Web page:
About The Point Pleasant register. (Point Pleasant, W. Va.) 1909-1939
Point Pleasant, W. Va. (1909-1939)
- The Point Pleasant register. : (Point Pleasant, W. Va.) 1909-1939
- Place of publication:
- Point Pleasant, W. Va.
- Geographic coverage:
- Register Publ. Co.
- Dates of publication:
- Ceased in 1939.
- Vol. 46, no. 38 (Apr. 7, 1909)-
- Point Pleasant (W. Va.)--Newspapers.
- Archived issues are available in digital format from the Library of Congress Chronicling America online collection.
- sn 86092106
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The Weekly Register and The Point Pleasant Register
The Point Pleasant Weekly Register premiered on March 6, 1862, in Point Pleasant, Mason County, Virginia (now West Virginia). George Ways Tippett, a printer from Maryland who had been working in Point Pleasant as a compositor since 1855, served as sole publisher and proprietor from 1862 until his death in 1902. The Register published four pages per week and played an important role in regional political discourse. The newspaper initially supported the preservation of the Union, though not the abolition of slavery. It favored the Republican Presidential ticket of Lincoln-Johnson in 1864 and advocated radical reconstruction following the Civil War. Its editorials were often antagonistic, and on October 23, 1862, Lewis Wetzel, the newspaper’s editor, was murdered for a bold editorial criticizing the local military. His killer, John Hall, a prominent Republican politician, was convicted of manslaughter and heavily fined. Following brief tenures by two subsequent editors, Tippett took over that role by August 1867.
The newspaper’s viewpoint shifted, apparently with prevailing political winds, to support for the Democratic Party in 1871, the year after Democrats swept both houses of the West Virginia legislature and the governorship. Tippet contended that the Register represented a Democratic county and should serve its patrons, and that he would always oppose John Hall. However, the newspaper’s contents suggest that Tippett had in fact lost faith in Republican rule, and he remained a loyal Democrat thereafter. Although he held a variety of local and state political posts from the 1870s to 1890s, Tippett eventually determined he could better serve the party as editor of the Register. His chief Republican rival was the State Gazette, published and edited by Livia Nye Simpson Poffenbarger.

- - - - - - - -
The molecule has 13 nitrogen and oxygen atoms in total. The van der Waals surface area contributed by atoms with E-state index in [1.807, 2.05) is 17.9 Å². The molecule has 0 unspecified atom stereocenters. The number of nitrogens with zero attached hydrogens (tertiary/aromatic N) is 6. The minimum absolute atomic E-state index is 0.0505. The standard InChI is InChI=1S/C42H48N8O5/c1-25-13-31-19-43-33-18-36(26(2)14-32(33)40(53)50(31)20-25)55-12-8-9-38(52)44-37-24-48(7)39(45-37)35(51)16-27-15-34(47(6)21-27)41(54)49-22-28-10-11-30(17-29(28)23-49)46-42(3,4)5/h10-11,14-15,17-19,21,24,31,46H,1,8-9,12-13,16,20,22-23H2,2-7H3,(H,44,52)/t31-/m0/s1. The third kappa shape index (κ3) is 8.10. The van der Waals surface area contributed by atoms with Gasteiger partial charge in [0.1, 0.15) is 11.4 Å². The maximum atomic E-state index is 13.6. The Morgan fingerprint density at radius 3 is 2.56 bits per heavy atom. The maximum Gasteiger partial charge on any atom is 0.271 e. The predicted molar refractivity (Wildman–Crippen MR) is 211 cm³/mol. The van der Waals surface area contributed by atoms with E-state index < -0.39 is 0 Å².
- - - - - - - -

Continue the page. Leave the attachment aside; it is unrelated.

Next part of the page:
The newspaper operated under constant fiscal strain during the late 19th century, but Tippett navigated financial difficulties more successfully than most of his contemporaries. He employed a variety of strategies to keep the Register viable, such as increasing both local and national news coverage, expanding into other markets, admonishing local businesses and local Democrats that their support would be in their own best interests, distributing free papers, and offering discounts for advance payment. The Register even printed St. Patrick’s Day issues on green paper. Like many editors in the era, Tippett compromised on moral positions to run advertisements necessary to maintain profits. For example, the Register published advertisements for alcohol and tobacco, at times juxtaposed with editorials propounding the virtues of temperance and dangers of tobacco use. The newspaper reached a degree of fiscal stability that sustained it through the 1884 Ohio River Flood that destroyed the Register’s office and much of Tippett’s personal property. Tippett’s success provided the capital to begin another Point Pleasant newspaper in 1895, the Daily Register. Tippett’s family added to his legacy; five of his six sons became printers.
From December 11, 1889, Tippett employed his son Frank Burner Tippett as the Register’s city editor. The younger Tippett held that position until the elder Tippett’s death on May 19, 1902. At that time, the son assumed the positions of proprietor, publisher, and editor, roles he performed until January 1909 when the Register Publishing Company purchased the newspaper, changed its name to the Point Pleasant Register, expanded to eight pages, and continued its strong Democratic viewpoint.
Provided by: West Virginia University